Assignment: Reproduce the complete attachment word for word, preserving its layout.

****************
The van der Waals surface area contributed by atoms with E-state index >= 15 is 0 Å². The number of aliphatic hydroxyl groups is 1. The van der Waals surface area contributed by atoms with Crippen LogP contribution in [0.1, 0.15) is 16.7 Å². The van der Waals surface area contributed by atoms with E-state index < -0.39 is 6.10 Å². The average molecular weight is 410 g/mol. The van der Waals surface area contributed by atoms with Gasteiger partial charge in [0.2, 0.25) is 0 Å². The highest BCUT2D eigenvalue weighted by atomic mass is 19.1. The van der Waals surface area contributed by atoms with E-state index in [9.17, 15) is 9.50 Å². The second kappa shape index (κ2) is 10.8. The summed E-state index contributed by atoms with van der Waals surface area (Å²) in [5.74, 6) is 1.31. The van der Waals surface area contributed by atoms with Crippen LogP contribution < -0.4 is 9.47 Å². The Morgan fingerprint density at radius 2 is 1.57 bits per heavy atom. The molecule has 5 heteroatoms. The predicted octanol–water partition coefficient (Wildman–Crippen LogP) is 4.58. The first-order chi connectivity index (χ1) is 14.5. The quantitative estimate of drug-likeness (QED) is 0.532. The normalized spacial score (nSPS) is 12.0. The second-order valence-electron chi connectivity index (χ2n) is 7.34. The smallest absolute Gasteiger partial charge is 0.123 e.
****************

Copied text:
The van der Waals surface area contributed by atoms with E-state index >= 15 is 0 Å². The number of aliphatic hydroxyl groups is 1. The van der Waals surface area contributed by atoms with Crippen LogP contribution in [0.1, 0.15) is 16.7 Å². The van der Waals surface area contributed by atoms with E-state index < -0.39 is 6.10 Å². The average molecular weight is 410 g/mol. The van der Waals surface area contributed by atoms with Gasteiger partial charge in [0.2, 0.25) is 0 Å². The highest BCUT2D eigenvalue weighted by atomic mass is 19.1. The van der Waals surface area contributed by atoms with E-state index in [9.17, 15) is 9.50 Å². The second kappa shape index (κ2) is 10.8. The summed E-state index contributed by atoms with van der Waals surface area (Å²) in [5.74, 6) is 1.31. The van der Waals surface area contributed by atoms with Crippen LogP contribution < -0.4 is 9.47 Å². The Morgan fingerprint density at radius 2 is 1.57 bits per heavy atom. The molecule has 5 heteroatoms. The predicted octanol–water partition coefficient (Wildman–Crippen LogP) is 4.58. The first-order chi connectivity index (χ1) is 14.5. The quantitative estimate of drug-likeness (QED) is 0.532. The normalized spacial score (nSPS) is 12.0. The second-order valence-electron chi connectivity index (χ2n) is 7.34. The smallest absolute Gasteiger partial charge is 0.123 e.